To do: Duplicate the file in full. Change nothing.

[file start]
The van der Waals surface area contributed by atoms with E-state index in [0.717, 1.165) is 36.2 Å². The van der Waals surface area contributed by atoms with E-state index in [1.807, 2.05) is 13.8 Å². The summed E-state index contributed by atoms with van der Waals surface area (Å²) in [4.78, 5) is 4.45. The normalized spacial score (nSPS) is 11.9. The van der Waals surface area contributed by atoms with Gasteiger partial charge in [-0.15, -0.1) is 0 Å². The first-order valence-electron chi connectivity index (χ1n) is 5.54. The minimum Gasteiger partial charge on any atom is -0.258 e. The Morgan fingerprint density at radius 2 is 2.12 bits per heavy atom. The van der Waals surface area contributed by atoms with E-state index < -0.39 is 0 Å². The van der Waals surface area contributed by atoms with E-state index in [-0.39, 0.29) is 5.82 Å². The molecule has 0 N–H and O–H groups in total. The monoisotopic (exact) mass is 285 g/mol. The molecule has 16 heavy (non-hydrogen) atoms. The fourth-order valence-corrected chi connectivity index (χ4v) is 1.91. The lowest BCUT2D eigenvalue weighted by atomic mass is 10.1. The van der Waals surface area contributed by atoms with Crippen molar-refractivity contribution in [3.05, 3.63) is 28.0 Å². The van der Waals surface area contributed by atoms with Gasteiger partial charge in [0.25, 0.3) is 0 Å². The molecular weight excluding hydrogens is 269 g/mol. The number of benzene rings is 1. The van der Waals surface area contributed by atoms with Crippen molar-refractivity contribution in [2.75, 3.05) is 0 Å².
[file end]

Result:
The van der Waals surface area contributed by atoms with E-state index in [0.717, 1.165) is 36.2 Å². The van der Waals surface area contributed by atoms with E-state index in [1.807, 2.05) is 13.8 Å². The summed E-state index contributed by atoms with van der Waals surface area (Å²) in [4.78, 5) is 4.45. The normalized spacial score (nSPS) is 11.9. The van der Waals surface area contributed by atoms with Gasteiger partial charge in [-0.15, -0.1) is 0 Å². The first-order valence-electron chi connectivity index (χ1n) is 5.54. The minimum Gasteiger partial charge on any atom is -0.258 e. The Morgan fingerprint density at radius 2 is 2.12 bits per heavy atom. The van der Waals surface area contributed by atoms with E-state index < -0.39 is 0 Å². The van der Waals surface area contributed by atoms with E-state index in [-0.39, 0.29) is 5.82 Å². The molecule has 0 N–H and O–H groups in total. The monoisotopic (exact) mass is 285 g/mol. The molecule has 16 heavy (non-hydrogen) atoms. The fourth-order valence-corrected chi connectivity index (χ4v) is 1.91. The lowest BCUT2D eigenvalue weighted by atomic mass is 10.1. The van der Waals surface area contributed by atoms with Crippen molar-refractivity contribution in [3.05, 3.63) is 28.0 Å². The van der Waals surface area contributed by atoms with Gasteiger partial charge in [0.25, 0.3) is 0 Å². The molecular weight excluding hydrogens is 269 g/mol. The number of benzene rings is 1. The van der Waals surface area contributed by atoms with Crippen molar-refractivity contribution in [2.75, 3.05) is 0 Å².